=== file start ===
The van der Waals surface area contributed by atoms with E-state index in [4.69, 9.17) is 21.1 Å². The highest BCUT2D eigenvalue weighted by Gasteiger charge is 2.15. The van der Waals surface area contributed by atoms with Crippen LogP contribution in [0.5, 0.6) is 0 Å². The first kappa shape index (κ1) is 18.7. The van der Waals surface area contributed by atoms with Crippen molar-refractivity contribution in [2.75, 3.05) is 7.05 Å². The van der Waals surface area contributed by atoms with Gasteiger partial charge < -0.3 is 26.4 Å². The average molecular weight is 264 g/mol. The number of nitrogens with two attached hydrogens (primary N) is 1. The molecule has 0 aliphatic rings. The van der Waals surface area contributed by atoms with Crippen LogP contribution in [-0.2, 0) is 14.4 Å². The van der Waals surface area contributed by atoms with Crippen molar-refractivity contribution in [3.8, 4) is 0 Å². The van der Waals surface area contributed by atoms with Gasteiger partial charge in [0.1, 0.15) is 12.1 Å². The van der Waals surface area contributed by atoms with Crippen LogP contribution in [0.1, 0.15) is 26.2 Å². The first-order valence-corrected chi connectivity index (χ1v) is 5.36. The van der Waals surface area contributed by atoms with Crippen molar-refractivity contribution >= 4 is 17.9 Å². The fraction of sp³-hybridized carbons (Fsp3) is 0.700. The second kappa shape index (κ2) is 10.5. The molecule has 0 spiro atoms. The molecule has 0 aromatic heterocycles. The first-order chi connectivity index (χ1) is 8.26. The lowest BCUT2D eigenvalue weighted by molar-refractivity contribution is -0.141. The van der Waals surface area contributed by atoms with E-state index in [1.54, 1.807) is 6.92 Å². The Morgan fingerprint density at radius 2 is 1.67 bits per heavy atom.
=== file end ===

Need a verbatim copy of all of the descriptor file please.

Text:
The van der Waals surface area contributed by atoms with E-state index in [4.69, 9.17) is 21.1 Å². The highest BCUT2D eigenvalue weighted by Gasteiger charge is 2.15. The van der Waals surface area contributed by atoms with Crippen LogP contribution in [0.5, 0.6) is 0 Å². The first kappa shape index (κ1) is 18.7. The van der Waals surface area contributed by atoms with Crippen molar-refractivity contribution in [2.75, 3.05) is 7.05 Å². The van der Waals surface area contributed by atoms with Gasteiger partial charge < -0.3 is 26.4 Å². The average molecular weight is 264 g/mol. The number of nitrogens with two attached hydrogens (primary N) is 1. The molecule has 0 aliphatic rings. The van der Waals surface area contributed by atoms with Crippen LogP contribution in [-0.2, 0) is 14.4 Å². The van der Waals surface area contributed by atoms with Crippen molar-refractivity contribution in [3.8, 4) is 0 Å². The van der Waals surface area contributed by atoms with Gasteiger partial charge in [0.1, 0.15) is 12.1 Å². The van der Waals surface area contributed by atoms with Crippen LogP contribution in [0.1, 0.15) is 26.2 Å². The first-order valence-corrected chi connectivity index (χ1v) is 5.36. The van der Waals surface area contributed by atoms with Crippen molar-refractivity contribution >= 4 is 17.9 Å². The fraction of sp³-hybridized carbons (Fsp3) is 0.700. The second kappa shape index (κ2) is 10.5. The molecule has 0 spiro atoms. The molecule has 0 aromatic heterocycles. The first-order chi connectivity index (χ1) is 8.26. The lowest BCUT2D eigenvalue weighted by molar-refractivity contribution is -0.141. The van der Waals surface area contributed by atoms with E-state index in [1.54, 1.807) is 6.92 Å². The Morgan fingerprint density at radius 2 is 1.67 bits per heavy atom.